By Tom Cohen
(CNN) -- Despite a gray drizzle, flag-waving school children stood outside Tuesday to greet President Barack Obama and New Jersey Gov. Chris Christie as they surveyed recovery efforts seven months after Superstorm Sandy devastated the Garden State.
The Brielle Elementary School children squealed with delight as Obama's motorcade passed by during his visit to the Jersey Shore, which bore the brunt of the huge storm's landfall in late October, shortly before Obama won re-election.
Christie, a Republican, was criticized then for appearing with Obama at the height of the campaign and praising the Democratic president's response to the storm that caused billions of dollars in damages.
He and his aides insist his support for Obama's actions were motivated entirely by what was best for New Jersey and its people, rather than any political ambitions Christie might have for the 2016 presidential race.
Tuesday's return visit by the pair raised anew the perception that both men sought to again gain political benefit from jointly touring the disaster-stricken region.
After the visit, Obama was scheduled to speak about the recovery efforts so far in Asbury Park, the shore town made famous by local hero Bruce Springsteen.
Superstorm Sandy forced both Obama and Republican nominee Mitt Romney to suspend campaign activities for a few days in the run-up to last year's election.
Christie, a top Romney surrogate at the time, joined Obama for a tour of the damage and made a point of praising the president for his "personal concern and compassion" for the state and its people.
The bipartisan display benefited both men, according to polls, and was considered a boost to Obama's re-election effort in the final days of the campaign.
In the storm, hundreds of thousands of homes and ocean-front businesses were either damaged or destroyed.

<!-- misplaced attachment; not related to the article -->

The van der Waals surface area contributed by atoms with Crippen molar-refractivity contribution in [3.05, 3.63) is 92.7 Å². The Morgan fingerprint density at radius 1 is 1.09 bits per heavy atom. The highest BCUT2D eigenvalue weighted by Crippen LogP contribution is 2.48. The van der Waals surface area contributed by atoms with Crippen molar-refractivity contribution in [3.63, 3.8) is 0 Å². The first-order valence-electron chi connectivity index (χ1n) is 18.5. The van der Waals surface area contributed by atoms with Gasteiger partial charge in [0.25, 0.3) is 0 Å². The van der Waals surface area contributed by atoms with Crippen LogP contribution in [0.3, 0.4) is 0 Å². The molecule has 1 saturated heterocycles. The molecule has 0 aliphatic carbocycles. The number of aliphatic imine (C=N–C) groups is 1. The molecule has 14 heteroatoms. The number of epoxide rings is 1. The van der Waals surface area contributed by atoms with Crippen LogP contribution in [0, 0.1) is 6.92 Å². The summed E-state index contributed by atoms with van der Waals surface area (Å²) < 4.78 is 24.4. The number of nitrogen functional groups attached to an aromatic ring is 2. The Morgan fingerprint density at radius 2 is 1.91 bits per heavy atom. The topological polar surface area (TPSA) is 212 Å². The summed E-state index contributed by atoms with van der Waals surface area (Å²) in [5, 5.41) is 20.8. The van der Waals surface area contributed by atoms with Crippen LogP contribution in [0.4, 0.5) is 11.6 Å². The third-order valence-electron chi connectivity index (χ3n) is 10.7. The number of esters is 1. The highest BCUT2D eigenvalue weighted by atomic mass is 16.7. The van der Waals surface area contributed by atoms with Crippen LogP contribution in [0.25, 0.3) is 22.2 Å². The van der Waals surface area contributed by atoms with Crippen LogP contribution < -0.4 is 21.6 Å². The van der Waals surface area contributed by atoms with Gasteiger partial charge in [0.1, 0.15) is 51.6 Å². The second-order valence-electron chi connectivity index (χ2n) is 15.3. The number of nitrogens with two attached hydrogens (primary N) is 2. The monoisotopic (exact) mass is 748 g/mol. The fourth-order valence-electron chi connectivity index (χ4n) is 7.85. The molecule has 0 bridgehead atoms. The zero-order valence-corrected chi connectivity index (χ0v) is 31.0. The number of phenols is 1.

Businesses on the Jersey Shore are still working to recover at the beginning of the busy summer tourist season, which in years past has brought billions of dollars in revenue to the state.
White House officials said Obama's remarks in Asbury Park will "underscore his administration's ongoing commitment to stand with the impacted communities as the important work of recovery continues."
"The president made a promise, in the aftermath of that storm, that he would continue to focus on that recovery effort and that the federal government would continue to focus on that recovery effort long after the nation's attention, or at least the media's attention had turned elsewhere," deputy press secretary Josh Earnest said Sunday.
Tuesday's trip was the second in three days by Obama to the site of a natural disaster following two weeks of controversies involving his administration, including the disclosure of IRS targeting of conservative groups and a secret subpoena for journalists' phone records.
Obama toured tornado-inflicted damage in Moore, Oklahoma, on Sunday and encouraged further congressional support for programs that bolster emergency management systems for municipalities.
Obama praised the Federal Emergency Management Agency for its quick response to the Moore tornado, just as he did last fall when Sandy struck the East Coast.
Since coming under heavy criticism for missteps in the aftermath of Hurricane Katrina, FEMA has been commended by localities for responding quickly to disasters and reducing bureaucratic hurdles.
CNN's Paul Steinhauser and Kevin Liptak contributed to this report.